Mirror mirror on the wall, who’s the fairest of them all? WTF? Not me!? The mirror must be broken!
One way relationships are way too common, but interestingly enough they do take two to maintain them. What if this is an outcome of how you relate to yourself? What if being the fairest of them all must first reflect in being fair to yourself?
Are you frustrated, disillusioned and broken hearted over a partner that does not seem to give anywhere near as much as they expect and take from you? Have you tried many ways to balance the giving and receiving to no avail?
As a life coach, I get this issue a lot and I have had the unique privilege of being in a few one way relationships in my past. Even my wife would argue I have work to do and I reluctantly have to agree! I am seeing more of the common reasons as to why this happens and the fact that a common denominator is me.
It is important to acknowledge that just because a relationship feels like it is one way does not mean it really is. There may be a different value system around giving and showing love. One person may love to gift material things and do anything asked of them (me) while another may prefer to be thoughtful and affectionate. (my wife)
It’s possible that what your partner is doing for you is not making an impression because it’s not what you find valuable and vice versa. There’s no right or wrong in this, but it can be unfortunate to have misinterpreted someone as not caring for you and appearing selfish, when they genuinely do love you and think their efforts are being valued.
Gary Chapman’s 5 Love Languages shows the categories that can differentiate how we tend to value and experience love: –
1. Words of Affirmation – “Do you feel most cared for when your partner is open and expressive in telling you how wonderful they think you are, how much they appreciate you?”
2. Acts of Services – “If your partner offers to watch the kids so you can go to the gym (or relieving you of some other task) gets your heart going, then this is your love language.”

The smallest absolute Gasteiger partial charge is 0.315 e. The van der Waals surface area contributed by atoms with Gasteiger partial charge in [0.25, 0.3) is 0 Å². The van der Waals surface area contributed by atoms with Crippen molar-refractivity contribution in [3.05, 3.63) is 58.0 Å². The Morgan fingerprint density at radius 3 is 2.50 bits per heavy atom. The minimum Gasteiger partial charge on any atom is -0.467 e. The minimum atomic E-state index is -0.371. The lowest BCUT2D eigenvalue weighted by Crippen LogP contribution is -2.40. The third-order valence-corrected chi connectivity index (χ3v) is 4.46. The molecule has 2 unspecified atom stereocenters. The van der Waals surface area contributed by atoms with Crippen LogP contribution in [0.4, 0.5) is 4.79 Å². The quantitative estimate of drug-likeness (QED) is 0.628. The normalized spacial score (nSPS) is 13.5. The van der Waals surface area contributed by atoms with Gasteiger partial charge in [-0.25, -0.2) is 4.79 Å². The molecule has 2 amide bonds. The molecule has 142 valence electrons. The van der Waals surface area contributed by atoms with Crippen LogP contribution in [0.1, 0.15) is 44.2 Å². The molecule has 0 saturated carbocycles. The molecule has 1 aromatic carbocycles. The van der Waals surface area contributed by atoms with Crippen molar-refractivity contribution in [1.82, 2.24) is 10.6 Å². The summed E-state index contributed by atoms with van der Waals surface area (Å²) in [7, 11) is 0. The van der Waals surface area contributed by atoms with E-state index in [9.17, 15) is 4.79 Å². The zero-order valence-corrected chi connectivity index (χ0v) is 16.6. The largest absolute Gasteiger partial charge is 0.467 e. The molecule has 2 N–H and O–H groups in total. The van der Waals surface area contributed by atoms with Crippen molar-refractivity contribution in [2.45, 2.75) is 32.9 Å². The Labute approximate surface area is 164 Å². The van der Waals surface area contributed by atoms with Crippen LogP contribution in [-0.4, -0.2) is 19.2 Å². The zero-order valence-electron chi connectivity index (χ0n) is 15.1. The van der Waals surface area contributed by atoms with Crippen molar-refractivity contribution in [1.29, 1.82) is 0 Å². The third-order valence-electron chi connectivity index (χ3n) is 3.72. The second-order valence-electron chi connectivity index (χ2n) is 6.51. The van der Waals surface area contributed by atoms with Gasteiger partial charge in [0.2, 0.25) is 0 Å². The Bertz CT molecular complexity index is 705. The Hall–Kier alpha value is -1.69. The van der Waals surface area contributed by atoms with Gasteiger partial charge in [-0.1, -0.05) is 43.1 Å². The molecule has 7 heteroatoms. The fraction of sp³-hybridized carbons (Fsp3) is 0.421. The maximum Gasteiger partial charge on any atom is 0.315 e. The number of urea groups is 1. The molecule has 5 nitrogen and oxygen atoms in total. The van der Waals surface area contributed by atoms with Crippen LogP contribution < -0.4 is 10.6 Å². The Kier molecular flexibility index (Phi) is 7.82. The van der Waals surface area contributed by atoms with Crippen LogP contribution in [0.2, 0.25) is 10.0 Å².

3. Affection – “A warm hug, a kiss, touch, and sexual intimacy make you feel most loved when this is your love language.”
4. Quality of Time – “About being together, fully present and engaged in the activity at hand, no matter how trivial.”
5. Gifts – “Taking the time to give you a gift can make you feel appreciated.”
From experience, I think the more we engage each other the more we build an authentic two way connection. This connection enhances our intuition for what each other want. My wife has been frustrated in the past with my lack of being intuitive to her needs even though I would do anything for her… after she asks! It is a dilemma when our ideology of love is skewed. I also want the magical intuitive connection of knowing what my partner wants but when I am not in the flow, servitude as a way of demonstrating my love becomes my default position. Does this happen to you too?
Perhaps we are on a journey of engaging through all 5 languages of loving each other. Call me greedy, but I want all of them! 🙂 However, how do we love another without giving those 5 things to ourselves? I clearly see it is a work in progress for myself and everyone I come in contact with as a client or friend.
Are you patient and compassionate with yourself? Do you accept your imperfections, feel worthy and loveable? I mean, really loveable!? Do you look in the mirror and like what you see because you recognise your state of being beyond the skin deep facade? Do you give these 5 love languages to yourself?
If yes, what is your relationship like with others? If not, what have been the consequences and are you ready to relook in that mirror and begin seeing what is really there?